— Just as with novels, short stories can be either traditionally published or self-published. Traditional publishing involves submitting to magazines and anthologies. Having a story in one of these gains that many more sets of eyes who might seek out further work by the authors they’ve discovered in those publications. At the same time, an author may choose to instead self-publish short stories, either individually, bundled, or in a collection.
— Having those short stories in their various forms of publication available adds to an author’s catalog. In this way, an author with only one or two novels out (or zero) may now add titles to their author accounts at Amazon, Goodreads, and BookBub.
— The thing is, the more publications out, the more eyes are possibly drawn to an author’s other works. Self-published authors will often speak of their back catalog, and this is why. An increase in visibility is a boon to an author, however it’s achieved. Writing short stories can be a method for getting that visibility.
— In terms of networking, it can happen multiple ways through short stories. Romance authors have found great success by bundling short stories by different authors and putting them out to their readers. Doing something like this spreads out the visibility from each individual author to the others who have stories in the bundle. Of course, this can also be done with novels, but takes far more work and means a higher price to the reader if the true value is represented. It’s also harder to find that many authors who consistently want to bundle novels with those of other authors. But short stories are doable! More frequently, more quickly, and at a lower cost. The growth in exposure can be exponential, and those readers will keep returning if they’re happy with what they read.
Bundling isn’t the only way an author networks with short stories. If an author is published traditionally, they’ve worked with an editor and been published with other authors. Often, relationships form from these connections. Sometimes with editors and publishers who also handle novels. This can be valuable for future novels, not just short stories.
While selling individual short stories isn’t going to bring in significant income, it never hurts to add any sort of money to the pot. The additional sales and exposure bring in more value than just the money, in ways we’ve only started to touch upon above.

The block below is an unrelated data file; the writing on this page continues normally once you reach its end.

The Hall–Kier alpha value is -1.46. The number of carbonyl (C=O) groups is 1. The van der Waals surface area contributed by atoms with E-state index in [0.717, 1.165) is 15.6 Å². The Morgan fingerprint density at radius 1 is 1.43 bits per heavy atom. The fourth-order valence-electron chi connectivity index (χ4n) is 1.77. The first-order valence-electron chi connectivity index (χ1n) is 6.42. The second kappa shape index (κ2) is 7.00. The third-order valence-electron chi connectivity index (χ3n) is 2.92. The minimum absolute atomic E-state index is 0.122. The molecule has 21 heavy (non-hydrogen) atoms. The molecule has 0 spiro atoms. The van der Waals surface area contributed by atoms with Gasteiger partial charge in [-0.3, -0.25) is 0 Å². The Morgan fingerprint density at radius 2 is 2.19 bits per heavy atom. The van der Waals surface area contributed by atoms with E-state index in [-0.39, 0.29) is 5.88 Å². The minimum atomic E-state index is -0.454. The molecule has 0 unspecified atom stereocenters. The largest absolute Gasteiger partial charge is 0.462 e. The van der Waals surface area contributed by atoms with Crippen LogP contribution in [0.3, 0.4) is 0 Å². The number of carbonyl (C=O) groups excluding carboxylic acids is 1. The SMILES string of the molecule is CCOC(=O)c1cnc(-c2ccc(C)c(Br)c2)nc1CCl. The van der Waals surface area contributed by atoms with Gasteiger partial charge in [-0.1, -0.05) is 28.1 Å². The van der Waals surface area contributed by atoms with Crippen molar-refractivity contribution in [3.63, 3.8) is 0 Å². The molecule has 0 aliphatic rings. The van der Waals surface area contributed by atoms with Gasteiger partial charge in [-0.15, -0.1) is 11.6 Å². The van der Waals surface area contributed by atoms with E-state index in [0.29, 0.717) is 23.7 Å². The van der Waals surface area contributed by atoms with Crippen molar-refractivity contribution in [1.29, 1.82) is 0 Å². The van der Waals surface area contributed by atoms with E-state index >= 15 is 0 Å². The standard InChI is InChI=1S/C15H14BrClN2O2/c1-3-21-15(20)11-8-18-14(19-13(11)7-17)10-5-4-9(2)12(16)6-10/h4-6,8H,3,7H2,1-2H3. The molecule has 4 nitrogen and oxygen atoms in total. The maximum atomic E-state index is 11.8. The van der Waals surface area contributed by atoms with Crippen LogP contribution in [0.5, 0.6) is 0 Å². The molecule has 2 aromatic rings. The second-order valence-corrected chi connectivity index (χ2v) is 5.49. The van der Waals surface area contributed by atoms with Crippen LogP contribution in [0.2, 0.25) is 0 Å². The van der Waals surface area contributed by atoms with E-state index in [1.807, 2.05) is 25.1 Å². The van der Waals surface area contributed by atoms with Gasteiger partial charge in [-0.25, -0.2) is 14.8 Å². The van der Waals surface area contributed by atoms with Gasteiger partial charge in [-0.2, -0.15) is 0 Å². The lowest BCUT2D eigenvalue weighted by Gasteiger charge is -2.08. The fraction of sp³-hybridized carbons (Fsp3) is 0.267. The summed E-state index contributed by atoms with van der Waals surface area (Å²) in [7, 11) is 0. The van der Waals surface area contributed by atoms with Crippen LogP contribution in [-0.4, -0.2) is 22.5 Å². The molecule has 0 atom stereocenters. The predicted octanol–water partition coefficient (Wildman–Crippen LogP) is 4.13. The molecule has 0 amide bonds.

We’re artists! If anyone can find ways to use short stories to improve their careers, it’s writers. Consider the options and ponder whether it’s worth it to take the leap and try out short stories. The worst you will have done is created something different.
A fan of all things fantastical and frightening, Shannon Lawrence writes primarily horror and fantasy. Her stories can be found in over forty anthologies and magazines, and her three solo horror short story collections and her nonfiction title, The Business of Short Stories, are available now. You can also find her as a co-host of the podcast Mysteries, Monsters, & Mayhem. When she’s not writing, she’s hiking through the wilds of Colorado and photographing her magnificent surroundings, where, coincidentally, there’s always a place to hide a body or birth a monster. Find her at www.thewarriormuse.com.
As a reader do you like novels, or short stories, or both? As an author have you been writing short stories, or novels? As a novelist, have you dabbled in writing short stories? As a writer of short stories, have you written, or considered writing, a novel?
This post was for the Insecure Writer’s Support Group, which occurs on the first Wednesday of each month. The awesome co-hosts for the March 2 posting of the IWSG are Janet Alcorn, Pat Garcia, Natalie Aguirre, and Shannon Lawrence!